Thangam In Parliament
Today I contributed to a debate held in the House of Commons in response to an urgent question tabled by Yvette Cooper MP regarding the closure of the Dubs programme for unaccompanied child refugees. There will also be a posting on my main blog about this important issue; below you can read the text of my contribution to the debate or watch the video at the bottom of this page.
Thangam Debbonaire: A two-tier – in fact a multi-tier – system in response to refugees and asylum seekers is emerging with incomprehensible contradictions and many vulnerabilities, particularly for children. In order to live up to the well-deserved reputation – that we should be proud of as a nation – for those fleeing war and persecution who see us as a place of safe haven; and to do our best for the fair share of thousands who are arriving in Europe – desperate but with huge potential to offer this country – will she commit to appointing a Minister for Refugees and Integration?
Amber Rudd: I have a substantial ministerial team and an excellent immigration minister. I don’t see the need at the moment for additional ministers, but of course I will keep it under review.
Today I contributed to a debate held in the House of Commons in response to an urgent question tabled by Yvette Cooper MP regarding the closure of the Dubs programme...
Today I was present at Oral Questions to the Secretary of State for International Trade, holding Liam Fox to account on the government’s priorities in trade negotiations. See below for the text of my contribution or watch the video at the bottom of this page.
Thangam Debbonaire: The 21st Century offers us an opportunity to build on our pride and identity as a nation which promotes human rights, workers' rights, and environmental protection, all part of fair trade principles. How will the government build on this part of our national identity in trade negotiations?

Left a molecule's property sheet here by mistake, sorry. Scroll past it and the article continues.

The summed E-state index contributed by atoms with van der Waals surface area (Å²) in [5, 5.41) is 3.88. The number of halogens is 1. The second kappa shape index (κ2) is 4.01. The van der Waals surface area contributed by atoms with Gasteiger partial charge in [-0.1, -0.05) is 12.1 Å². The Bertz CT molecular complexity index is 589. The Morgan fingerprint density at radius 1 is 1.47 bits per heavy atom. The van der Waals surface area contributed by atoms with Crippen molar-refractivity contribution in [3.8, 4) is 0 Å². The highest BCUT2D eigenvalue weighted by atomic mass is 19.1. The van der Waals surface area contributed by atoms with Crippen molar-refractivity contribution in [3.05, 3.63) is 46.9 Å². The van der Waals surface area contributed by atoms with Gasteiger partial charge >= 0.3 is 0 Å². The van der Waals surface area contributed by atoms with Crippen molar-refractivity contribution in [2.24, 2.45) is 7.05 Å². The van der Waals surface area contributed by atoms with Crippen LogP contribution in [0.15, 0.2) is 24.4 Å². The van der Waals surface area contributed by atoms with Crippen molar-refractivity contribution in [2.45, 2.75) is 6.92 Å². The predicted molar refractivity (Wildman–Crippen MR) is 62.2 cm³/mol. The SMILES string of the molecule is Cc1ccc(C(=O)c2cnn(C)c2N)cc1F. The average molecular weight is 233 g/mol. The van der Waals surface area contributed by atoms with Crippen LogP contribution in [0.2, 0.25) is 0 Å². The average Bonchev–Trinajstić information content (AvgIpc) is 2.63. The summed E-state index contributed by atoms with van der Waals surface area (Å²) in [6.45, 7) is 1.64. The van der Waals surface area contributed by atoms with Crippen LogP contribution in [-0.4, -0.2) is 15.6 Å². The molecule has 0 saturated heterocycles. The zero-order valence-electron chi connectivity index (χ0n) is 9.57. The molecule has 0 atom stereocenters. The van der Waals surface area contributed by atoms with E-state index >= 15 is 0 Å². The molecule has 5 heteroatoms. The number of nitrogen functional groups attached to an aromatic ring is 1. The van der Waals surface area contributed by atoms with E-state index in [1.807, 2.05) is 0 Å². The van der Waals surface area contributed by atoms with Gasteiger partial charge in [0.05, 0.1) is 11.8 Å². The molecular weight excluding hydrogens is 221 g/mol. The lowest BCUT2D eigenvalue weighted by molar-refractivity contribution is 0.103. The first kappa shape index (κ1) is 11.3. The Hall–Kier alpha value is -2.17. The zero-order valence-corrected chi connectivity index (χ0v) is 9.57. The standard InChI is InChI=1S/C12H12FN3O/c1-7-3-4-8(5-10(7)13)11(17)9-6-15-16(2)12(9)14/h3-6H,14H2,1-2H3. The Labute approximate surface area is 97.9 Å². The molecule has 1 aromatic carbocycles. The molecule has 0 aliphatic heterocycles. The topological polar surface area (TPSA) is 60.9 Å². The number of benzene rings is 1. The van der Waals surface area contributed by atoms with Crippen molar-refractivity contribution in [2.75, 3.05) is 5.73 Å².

Liam Fox: We are already playing a full part in that. Britain played a major role in the WTO's arrangement which is going to come into effect in just a short time, the Trade Faciliation Agreement. That is going to be worth about £70bn to the global economy, and for some of the poorest countries – such as in Sub-Saharan Africa – that will be worth about £10bn. We made a major contribution to that and should be very proud of it.
Today I was present at Oral Questions to the Secretary of State for International Trade, holding Liam Fox to account on the government’s priorities in trade negotiations. See below for...
A vital part of fulfilling the aim of the Girl Guiding's campaign to end violence against women and girls is to challenge the attitudes and behaviour of perpetrators of these crimes. Today I asked Rt Hon Justine Greening MP, Minister for Women and Equalities, what the government is doing to ensure national coverage for high-quality, accredited, community-based perpetrator programmes.
You can watch the exchange here, and see if you agree with me that the minister totally avoided answering my question.
A vital part of fulfilling the aim of the Girl Guiding's campaign to end violence against women and girls is to challenge the attitudes and behaviour of perpetrators of these...
Holding the Government to account on their plan for Brexit continues to be one of my top priorities. Today I was present at Oral Questions for the Department for Exiting the European Union, and asked questions to the Secretary of State, David Davis MP.
My first question was:
When [The Secretary of State for Exiting the EU] plans to publish the Government's plan for the UK's relationship with the EU after the UK has left the EU.
I also asked a follow-up question: